Chasing the Lapsed Customer

Tonight, I’d like to return to our discussion on Christensen’s Blue Ocean strategy. In the last post, I went over the three major tiers of non-consumers. However, in the next few “business” installments, I’d like to speak a bit about the tiers in detail. I’ll begin by speaking of a particular segment of the first Tier: the lapsed customer.

The Tier 1 non-consumer market is a large, varied group with genuine interest in anime. These are typically folks that will buy the occasional episode of Full Metal Alchemist on Amazon, watch Kenshin on Crackle, or take in the occasional DVD. However, there is also a population that loves anime, but no longer finds an interest in what’s being offered. This population naturally falls off with changing trends and changing titles.

Certainly, we all know the fans that grew up with shows like Robotech, Speed Racer, or even Pokemon. They’re the type that got into the anime to find more shows like what got them hooked to begin with – so a Robotech fan may have migrated to Gundam, then to Getter Robo, and so on. However, as time marched on, and shows being offered changed, these people found themselves with less to watch, and even less to buy. So, to satisfy their needs, they drifted to other markets, be it sci-fi, Asian cinema, or some other hobby. In English, they left the customer role because the market had stopped satisfying their desires.

That’s not to say that these folks can’t be brought back as customers. Many still have an interest in anime and the topics it provides. They simply don’t have a desire for what’s available right now. These non-customers can still be won over by providing a solution to their desires, by providing the shows that they want.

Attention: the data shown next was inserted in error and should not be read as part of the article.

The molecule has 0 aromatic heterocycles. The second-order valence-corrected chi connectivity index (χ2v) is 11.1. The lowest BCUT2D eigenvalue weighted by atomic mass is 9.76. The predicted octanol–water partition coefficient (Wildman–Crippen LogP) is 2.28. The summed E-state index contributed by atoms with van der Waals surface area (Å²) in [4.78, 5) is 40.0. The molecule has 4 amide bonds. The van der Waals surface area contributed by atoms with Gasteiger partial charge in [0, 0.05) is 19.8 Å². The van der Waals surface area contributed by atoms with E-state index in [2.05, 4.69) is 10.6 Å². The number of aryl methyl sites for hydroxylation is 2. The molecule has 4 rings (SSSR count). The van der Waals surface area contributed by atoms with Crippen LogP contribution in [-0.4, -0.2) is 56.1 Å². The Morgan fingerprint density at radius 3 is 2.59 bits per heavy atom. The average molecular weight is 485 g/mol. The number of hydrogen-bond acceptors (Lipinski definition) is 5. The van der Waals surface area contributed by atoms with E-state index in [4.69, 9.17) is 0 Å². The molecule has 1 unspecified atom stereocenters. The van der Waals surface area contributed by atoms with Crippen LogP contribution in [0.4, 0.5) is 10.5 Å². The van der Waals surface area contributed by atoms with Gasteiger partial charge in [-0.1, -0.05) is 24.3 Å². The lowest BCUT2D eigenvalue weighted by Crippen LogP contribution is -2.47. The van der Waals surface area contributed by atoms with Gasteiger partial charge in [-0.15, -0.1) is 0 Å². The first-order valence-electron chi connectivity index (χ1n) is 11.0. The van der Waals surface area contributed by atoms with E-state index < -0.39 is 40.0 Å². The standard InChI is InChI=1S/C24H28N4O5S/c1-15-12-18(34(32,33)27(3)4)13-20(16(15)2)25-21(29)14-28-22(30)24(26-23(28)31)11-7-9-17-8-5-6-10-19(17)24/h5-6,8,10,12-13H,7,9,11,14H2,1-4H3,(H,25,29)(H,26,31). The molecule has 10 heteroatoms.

In the past one to two years, we’ve seen a renewed interest in picking up older titles. Shows that were once off the table, like Dirty Pair and Fist of the North Star are receiving a lease at life in America. In fact, just today, Discotek Media announced that they acquired the original Lupin III. These older titles are definitely worth the attention of those watching the market, as they’re a potentially important tool in the battle to expand.

Many industry members will be happy to note that old shows are cheap, with some exceptions (Sailor Moon, Ranma, or any other giant-name show is still going to fetch a pretty penny). Due to their age and the general lack of mindshare, a 52-episode show from the ’80s could potentially cost less than a 13-episode hit today. The character designs are dated, and the animation can be poor at times. However, these shows can also typically be sold at a lower price with a higher margin. This should sound familiar: It’s the “crappy products for crappy consumers” mantra again – because these shows are older, and less technically advanced they can get better deals for the consumer and lower royalties to the licensors. This is great, since it can draw attention to the budget-conscious set of the Customer market.

At the same time, these shows can be an incredible Purple Cow for the lapsed market. Many left the hobby precisely because companies stopped offering these titles. They always wanted to see shows like Ashita no Joe, or Dirty Pair, or Lupin. But, because these shows were either too expensive, or the industry didn’t exist at the time, they missed their chance. The attention to the classics, though, can provide an incentive for this branch of the lapsed market to return.